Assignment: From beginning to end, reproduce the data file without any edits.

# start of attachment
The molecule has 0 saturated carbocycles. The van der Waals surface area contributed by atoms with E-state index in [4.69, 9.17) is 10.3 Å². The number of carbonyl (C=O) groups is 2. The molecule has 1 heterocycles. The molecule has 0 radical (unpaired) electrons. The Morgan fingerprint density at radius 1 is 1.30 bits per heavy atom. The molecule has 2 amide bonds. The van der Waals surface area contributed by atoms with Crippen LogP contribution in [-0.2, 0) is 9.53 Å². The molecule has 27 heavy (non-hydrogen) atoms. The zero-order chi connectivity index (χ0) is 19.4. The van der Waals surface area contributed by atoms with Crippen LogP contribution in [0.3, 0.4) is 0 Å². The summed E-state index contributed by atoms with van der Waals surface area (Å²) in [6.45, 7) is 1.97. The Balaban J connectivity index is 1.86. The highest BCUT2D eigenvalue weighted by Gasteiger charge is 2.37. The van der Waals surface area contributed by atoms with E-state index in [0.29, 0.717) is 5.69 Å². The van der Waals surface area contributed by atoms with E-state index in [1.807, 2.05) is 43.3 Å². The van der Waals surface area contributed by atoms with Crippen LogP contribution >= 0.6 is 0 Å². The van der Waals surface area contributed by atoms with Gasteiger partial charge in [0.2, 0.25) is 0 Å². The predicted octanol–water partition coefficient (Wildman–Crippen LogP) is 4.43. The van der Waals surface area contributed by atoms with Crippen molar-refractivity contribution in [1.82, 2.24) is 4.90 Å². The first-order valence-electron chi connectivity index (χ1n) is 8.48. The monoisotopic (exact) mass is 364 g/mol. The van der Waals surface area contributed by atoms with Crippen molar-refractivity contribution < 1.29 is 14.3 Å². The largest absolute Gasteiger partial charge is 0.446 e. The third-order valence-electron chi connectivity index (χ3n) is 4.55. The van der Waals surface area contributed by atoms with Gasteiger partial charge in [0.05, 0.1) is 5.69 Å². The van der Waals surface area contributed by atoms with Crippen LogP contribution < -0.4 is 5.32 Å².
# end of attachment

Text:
The molecule has 0 saturated carbocycles. The van der Waals surface area contributed by atoms with E-state index in [4.69, 9.17) is 10.3 Å². The number of carbonyl (C=O) groups is 2. The molecule has 1 heterocycles. The molecule has 0 radical (unpaired) electrons. The Morgan fingerprint density at radius 1 is 1.30 bits per heavy atom. The molecule has 2 amide bonds. The van der Waals surface area contributed by atoms with Crippen LogP contribution in [-0.2, 0) is 9.53 Å². The molecule has 27 heavy (non-hydrogen) atoms. The zero-order chi connectivity index (χ0) is 19.4. The van der Waals surface area contributed by atoms with Crippen LogP contribution in [0.3, 0.4) is 0 Å². The summed E-state index contributed by atoms with van der Waals surface area (Å²) in [6.45, 7) is 1.97. The Balaban J connectivity index is 1.86. The highest BCUT2D eigenvalue weighted by Gasteiger charge is 2.37. The van der Waals surface area contributed by atoms with E-state index in [0.29, 0.717) is 5.69 Å². The van der Waals surface area contributed by atoms with E-state index in [1.807, 2.05) is 43.3 Å². The van der Waals surface area contributed by atoms with Crippen LogP contribution >= 0.6 is 0 Å². The van der Waals surface area contributed by atoms with Gasteiger partial charge in [0.2, 0.25) is 0 Å². The predicted octanol–water partition coefficient (Wildman–Crippen LogP) is 4.43. The van der Waals surface area contributed by atoms with Crippen molar-refractivity contribution in [1.82, 2.24) is 4.90 Å². The first-order valence-electron chi connectivity index (χ1n) is 8.48. The monoisotopic (exact) mass is 364 g/mol. The van der Waals surface area contributed by atoms with Crippen molar-refractivity contribution < 1.29 is 14.3 Å². The largest absolute Gasteiger partial charge is 0.446 e. The third-order valence-electron chi connectivity index (χ3n) is 4.55. The van der Waals surface area contributed by atoms with Gasteiger partial charge in [0.05, 0.1) is 5.69 Å². The van der Waals surface area contributed by atoms with Crippen LogP contribution < -0.4 is 5.32 Å².